News / Middle East

Turkey May Be Key to Expanding Western Sanctions Against Iran

Turkey's Prime Minister Recep Tayyip Erdogan (r) and French Foreign Minister Alain Juppe in Istanbul, Nov. 17, 2011
Turkey's Prime Minister Recep Tayyip Erdogan (r) and French Foreign Minister Alain Juppe in Istanbul, Nov. 17, 2011
Dorian Jones

As the West mulls more sanctions on Iran's disputed nuclear program, analysts say the success of the penalties could depend on Turkey's involvement. The diplomatic press for more sanctions will accelerate with the French foreign minister's visit to Ankara, which started Thursday.

Along with the deepening crisis in Syria, sanctions against Iran for its nuclear ambitions are expected to be key areas of discussion in French Foreign Minister Alain Juppe's meetings this week with the Turkish president and other officials.

World powers gathering at the United Nations nuclear watchdog meeting in Vienna Thursday expressed "deep and increasing concern" that Iran is using its nuclear program to develop military weapons. Iran maintains its program is peaceful.

Despite the denials by Tehran, Western pressure is growing for a new wave of tough economic sanctions against Iran. Iran watcher Mehrdad Emadi of the London-based consultancy firm Beta Matrix says the success of any new measures depends on Turkish cooperation, especially in policing Turkish trade with Iran.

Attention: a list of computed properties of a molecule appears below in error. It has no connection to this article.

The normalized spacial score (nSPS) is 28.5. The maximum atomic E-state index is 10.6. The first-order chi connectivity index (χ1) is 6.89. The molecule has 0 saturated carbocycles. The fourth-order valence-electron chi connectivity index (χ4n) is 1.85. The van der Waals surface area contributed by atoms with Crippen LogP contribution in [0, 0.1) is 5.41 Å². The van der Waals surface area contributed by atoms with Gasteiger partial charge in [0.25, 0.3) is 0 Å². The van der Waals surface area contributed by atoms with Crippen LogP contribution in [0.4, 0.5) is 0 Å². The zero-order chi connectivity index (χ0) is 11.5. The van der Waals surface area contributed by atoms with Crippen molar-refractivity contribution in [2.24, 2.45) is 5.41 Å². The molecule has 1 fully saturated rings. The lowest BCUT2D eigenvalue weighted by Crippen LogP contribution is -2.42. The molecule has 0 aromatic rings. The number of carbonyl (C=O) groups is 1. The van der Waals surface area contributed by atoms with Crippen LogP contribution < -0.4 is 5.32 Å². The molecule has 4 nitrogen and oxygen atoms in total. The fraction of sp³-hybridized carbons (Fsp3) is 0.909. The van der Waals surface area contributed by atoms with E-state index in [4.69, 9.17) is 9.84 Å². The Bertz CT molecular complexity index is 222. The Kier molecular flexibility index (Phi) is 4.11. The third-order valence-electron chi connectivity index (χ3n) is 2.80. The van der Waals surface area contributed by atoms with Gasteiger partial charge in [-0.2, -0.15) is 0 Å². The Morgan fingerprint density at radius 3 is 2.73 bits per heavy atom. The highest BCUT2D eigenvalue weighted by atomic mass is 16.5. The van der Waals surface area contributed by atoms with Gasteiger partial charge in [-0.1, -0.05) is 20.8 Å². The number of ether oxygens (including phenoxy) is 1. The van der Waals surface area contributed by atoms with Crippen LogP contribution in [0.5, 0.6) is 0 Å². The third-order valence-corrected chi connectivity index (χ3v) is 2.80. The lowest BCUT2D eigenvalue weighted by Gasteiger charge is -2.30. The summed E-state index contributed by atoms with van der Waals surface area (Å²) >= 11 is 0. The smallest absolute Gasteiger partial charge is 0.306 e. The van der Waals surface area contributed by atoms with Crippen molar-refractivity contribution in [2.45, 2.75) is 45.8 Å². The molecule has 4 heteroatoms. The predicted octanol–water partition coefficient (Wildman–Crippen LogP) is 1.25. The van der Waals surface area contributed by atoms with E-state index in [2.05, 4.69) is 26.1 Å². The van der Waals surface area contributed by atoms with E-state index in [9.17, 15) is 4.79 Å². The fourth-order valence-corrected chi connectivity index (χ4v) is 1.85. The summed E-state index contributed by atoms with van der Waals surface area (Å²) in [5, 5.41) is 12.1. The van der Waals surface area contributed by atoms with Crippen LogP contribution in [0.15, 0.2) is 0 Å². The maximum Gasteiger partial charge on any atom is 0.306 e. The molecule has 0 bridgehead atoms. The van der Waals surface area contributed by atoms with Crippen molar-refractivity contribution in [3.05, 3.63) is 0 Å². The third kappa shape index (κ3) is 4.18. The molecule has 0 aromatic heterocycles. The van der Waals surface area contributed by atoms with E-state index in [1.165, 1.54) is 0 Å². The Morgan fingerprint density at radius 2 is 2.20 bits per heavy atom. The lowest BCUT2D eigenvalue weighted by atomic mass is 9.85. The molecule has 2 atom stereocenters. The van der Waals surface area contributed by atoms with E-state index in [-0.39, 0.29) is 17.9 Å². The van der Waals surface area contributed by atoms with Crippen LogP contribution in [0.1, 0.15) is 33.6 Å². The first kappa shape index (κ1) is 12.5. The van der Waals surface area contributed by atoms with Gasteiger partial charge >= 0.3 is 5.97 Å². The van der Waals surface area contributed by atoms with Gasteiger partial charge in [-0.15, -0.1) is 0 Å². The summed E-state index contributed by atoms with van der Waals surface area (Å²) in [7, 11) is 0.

"Regionally we could not overestimate the role Turkey can play in making sanctions more effective, more transparent, and prevent sanction-busting behavior by Turkish businesses and Turkish middlemen and Iranian business agents," said Emadi.

But Ankara has steadfastly refused to enforce European Union or U.S. measures against Iran, saying it is only bound by U.N. sanctions. Financial considerations put Turkey in a difficult diplomatic position, says international relations expert Soli Ozel of Kadir Has University.

"It's dependent on Iranian gas for 20 percent of its needs," said Ozel. "And it needs Iran in order to get its trucks through to Central Asia...But it will be hard pressed to resist the allies' pressure."

Turkish Prime Minister Recep Tayyip Erdogan has been a reluctant backer of sanctions, saying their impact hurts common folk most, rather than governments. But with Mr. Erdogan expected to soon announce Turkish sanctions against Syria over its deadly crackdown on government opposition, it appears Ankara is taking a place on the sanctions stage.

Murat Bilhan, an international relations expert at Kultur University, is a former head of the Turkish Foreign Ministry's department on strategic thinking. He says Turkey will be less resistant to Western overtures on sanctions if it is approached with respect.

"Turkey is not a country to be taken for granted," said Bilhan. "It should be consulted at each level. The problem in the past has been, Turkey has been taken for granted."

To that end, observers say diplomatic traffic to Ankara is expected to be intense in the coming days as the push to sanction Iran expands.

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